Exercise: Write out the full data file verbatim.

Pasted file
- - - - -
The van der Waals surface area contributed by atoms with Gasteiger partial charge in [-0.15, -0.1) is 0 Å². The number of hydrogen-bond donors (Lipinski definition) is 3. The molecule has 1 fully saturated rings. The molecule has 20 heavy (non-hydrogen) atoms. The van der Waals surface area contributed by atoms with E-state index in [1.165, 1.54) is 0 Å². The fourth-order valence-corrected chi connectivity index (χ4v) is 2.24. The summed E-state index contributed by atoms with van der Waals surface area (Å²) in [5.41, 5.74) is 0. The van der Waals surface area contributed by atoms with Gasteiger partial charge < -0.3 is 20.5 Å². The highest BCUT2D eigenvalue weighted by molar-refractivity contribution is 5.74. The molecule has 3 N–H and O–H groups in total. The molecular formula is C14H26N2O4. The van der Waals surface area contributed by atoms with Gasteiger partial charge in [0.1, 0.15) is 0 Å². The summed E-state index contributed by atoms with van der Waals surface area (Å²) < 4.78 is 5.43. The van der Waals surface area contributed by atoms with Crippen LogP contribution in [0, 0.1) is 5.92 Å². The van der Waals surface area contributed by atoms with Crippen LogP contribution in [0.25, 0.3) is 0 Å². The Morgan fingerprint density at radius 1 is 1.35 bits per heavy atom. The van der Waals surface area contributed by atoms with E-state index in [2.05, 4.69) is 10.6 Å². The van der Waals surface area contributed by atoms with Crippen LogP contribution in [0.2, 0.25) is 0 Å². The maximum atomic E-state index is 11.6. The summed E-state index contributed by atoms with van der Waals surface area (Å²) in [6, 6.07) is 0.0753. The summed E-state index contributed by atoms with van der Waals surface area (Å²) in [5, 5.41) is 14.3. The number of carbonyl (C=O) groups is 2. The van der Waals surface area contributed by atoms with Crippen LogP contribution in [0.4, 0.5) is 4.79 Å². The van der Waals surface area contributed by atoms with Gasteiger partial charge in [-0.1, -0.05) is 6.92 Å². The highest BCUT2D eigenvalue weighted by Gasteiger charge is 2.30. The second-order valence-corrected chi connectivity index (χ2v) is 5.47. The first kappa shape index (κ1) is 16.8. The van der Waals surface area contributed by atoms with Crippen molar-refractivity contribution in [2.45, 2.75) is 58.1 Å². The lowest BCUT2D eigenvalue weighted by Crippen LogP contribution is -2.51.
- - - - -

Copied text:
The van der Waals surface area contributed by atoms with Gasteiger partial charge in [-0.15, -0.1) is 0 Å². The number of hydrogen-bond donors (Lipinski definition) is 3. The molecule has 1 fully saturated rings. The molecule has 20 heavy (non-hydrogen) atoms. The van der Waals surface area contributed by atoms with E-state index in [1.165, 1.54) is 0 Å². The fourth-order valence-corrected chi connectivity index (χ4v) is 2.24. The summed E-state index contributed by atoms with van der Waals surface area (Å²) in [5.41, 5.74) is 0. The van der Waals surface area contributed by atoms with Gasteiger partial charge < -0.3 is 20.5 Å². The highest BCUT2D eigenvalue weighted by molar-refractivity contribution is 5.74. The molecule has 3 N–H and O–H groups in total. The molecular formula is C14H26N2O4. The van der Waals surface area contributed by atoms with Gasteiger partial charge in [0.1, 0.15) is 0 Å². The summed E-state index contributed by atoms with van der Waals surface area (Å²) < 4.78 is 5.43. The van der Waals surface area contributed by atoms with Crippen LogP contribution in [0, 0.1) is 5.92 Å². The van der Waals surface area contributed by atoms with Crippen LogP contribution in [0.25, 0.3) is 0 Å². The Morgan fingerprint density at radius 1 is 1.35 bits per heavy atom. The van der Waals surface area contributed by atoms with E-state index in [2.05, 4.69) is 10.6 Å². The van der Waals surface area contributed by atoms with Crippen LogP contribution in [0.2, 0.25) is 0 Å². The maximum atomic E-state index is 11.6. The summed E-state index contributed by atoms with van der Waals surface area (Å²) in [6, 6.07) is 0.0753. The summed E-state index contributed by atoms with van der Waals surface area (Å²) in [5, 5.41) is 14.3. The number of carbonyl (C=O) groups is 2. The van der Waals surface area contributed by atoms with Crippen LogP contribution in [0.4, 0.5) is 4.79 Å². The van der Waals surface area contributed by atoms with Gasteiger partial charge in [-0.1, -0.05) is 6.92 Å². The highest BCUT2D eigenvalue weighted by Gasteiger charge is 2.30. The second-order valence-corrected chi connectivity index (χ2v) is 5.47. The first kappa shape index (κ1) is 16.8. The van der Waals surface area contributed by atoms with Crippen molar-refractivity contribution in [2.45, 2.75) is 58.1 Å². The lowest BCUT2D eigenvalue weighted by Crippen LogP contribution is -2.51.